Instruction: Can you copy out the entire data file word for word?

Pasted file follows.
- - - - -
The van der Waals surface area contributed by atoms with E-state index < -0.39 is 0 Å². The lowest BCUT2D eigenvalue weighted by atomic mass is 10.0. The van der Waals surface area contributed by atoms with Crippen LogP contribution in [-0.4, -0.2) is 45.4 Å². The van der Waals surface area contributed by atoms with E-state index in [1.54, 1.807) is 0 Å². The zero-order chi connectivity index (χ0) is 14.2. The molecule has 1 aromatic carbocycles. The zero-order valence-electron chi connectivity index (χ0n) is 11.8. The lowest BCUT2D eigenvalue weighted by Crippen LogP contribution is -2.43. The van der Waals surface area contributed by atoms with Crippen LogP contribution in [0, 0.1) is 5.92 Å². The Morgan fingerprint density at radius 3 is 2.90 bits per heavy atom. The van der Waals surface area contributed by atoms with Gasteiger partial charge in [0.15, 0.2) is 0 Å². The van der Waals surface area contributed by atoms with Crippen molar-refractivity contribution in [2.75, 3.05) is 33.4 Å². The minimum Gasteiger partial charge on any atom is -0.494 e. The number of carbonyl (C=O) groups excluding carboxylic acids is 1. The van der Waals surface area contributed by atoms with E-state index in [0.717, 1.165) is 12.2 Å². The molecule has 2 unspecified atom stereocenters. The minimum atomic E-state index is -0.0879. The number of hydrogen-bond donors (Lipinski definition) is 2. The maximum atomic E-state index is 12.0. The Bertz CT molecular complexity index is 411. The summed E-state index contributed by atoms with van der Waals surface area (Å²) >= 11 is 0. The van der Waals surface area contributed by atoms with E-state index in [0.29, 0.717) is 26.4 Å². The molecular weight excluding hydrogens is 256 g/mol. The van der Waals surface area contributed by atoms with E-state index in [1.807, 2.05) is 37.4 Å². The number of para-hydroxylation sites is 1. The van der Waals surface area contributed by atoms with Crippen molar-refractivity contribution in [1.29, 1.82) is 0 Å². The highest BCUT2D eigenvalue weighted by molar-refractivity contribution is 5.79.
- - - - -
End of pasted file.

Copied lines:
The van der Waals surface area contributed by atoms with E-state index < -0.39 is 0 Å². The lowest BCUT2D eigenvalue weighted by atomic mass is 10.0. The van der Waals surface area contributed by atoms with Crippen LogP contribution in [-0.4, -0.2) is 45.4 Å². The van der Waals surface area contributed by atoms with E-state index in [1.54, 1.807) is 0 Å². The zero-order chi connectivity index (χ0) is 14.2. The molecule has 1 aromatic carbocycles. The zero-order valence-electron chi connectivity index (χ0n) is 11.8. The lowest BCUT2D eigenvalue weighted by Crippen LogP contribution is -2.43. The van der Waals surface area contributed by atoms with Crippen LogP contribution in [0, 0.1) is 5.92 Å². The Morgan fingerprint density at radius 3 is 2.90 bits per heavy atom. The van der Waals surface area contributed by atoms with Gasteiger partial charge in [0.15, 0.2) is 0 Å². The van der Waals surface area contributed by atoms with Crippen molar-refractivity contribution in [2.75, 3.05) is 33.4 Å². The minimum Gasteiger partial charge on any atom is -0.494 e. The number of carbonyl (C=O) groups excluding carboxylic acids is 1. The van der Waals surface area contributed by atoms with E-state index in [0.717, 1.165) is 12.2 Å². The molecule has 2 unspecified atom stereocenters. The minimum atomic E-state index is -0.0879. The number of hydrogen-bond donors (Lipinski definition) is 2. The maximum atomic E-state index is 12.0. The Bertz CT molecular complexity index is 411. The summed E-state index contributed by atoms with van der Waals surface area (Å²) >= 11 is 0. The van der Waals surface area contributed by atoms with E-state index in [0.29, 0.717) is 26.4 Å². The molecular weight excluding hydrogens is 256 g/mol. The van der Waals surface area contributed by atoms with E-state index in [1.807, 2.05) is 37.4 Å². The number of para-hydroxylation sites is 1. The van der Waals surface area contributed by atoms with Crippen molar-refractivity contribution in [1.29, 1.82) is 0 Å². The highest BCUT2D eigenvalue weighted by molar-refractivity contribution is 5.79.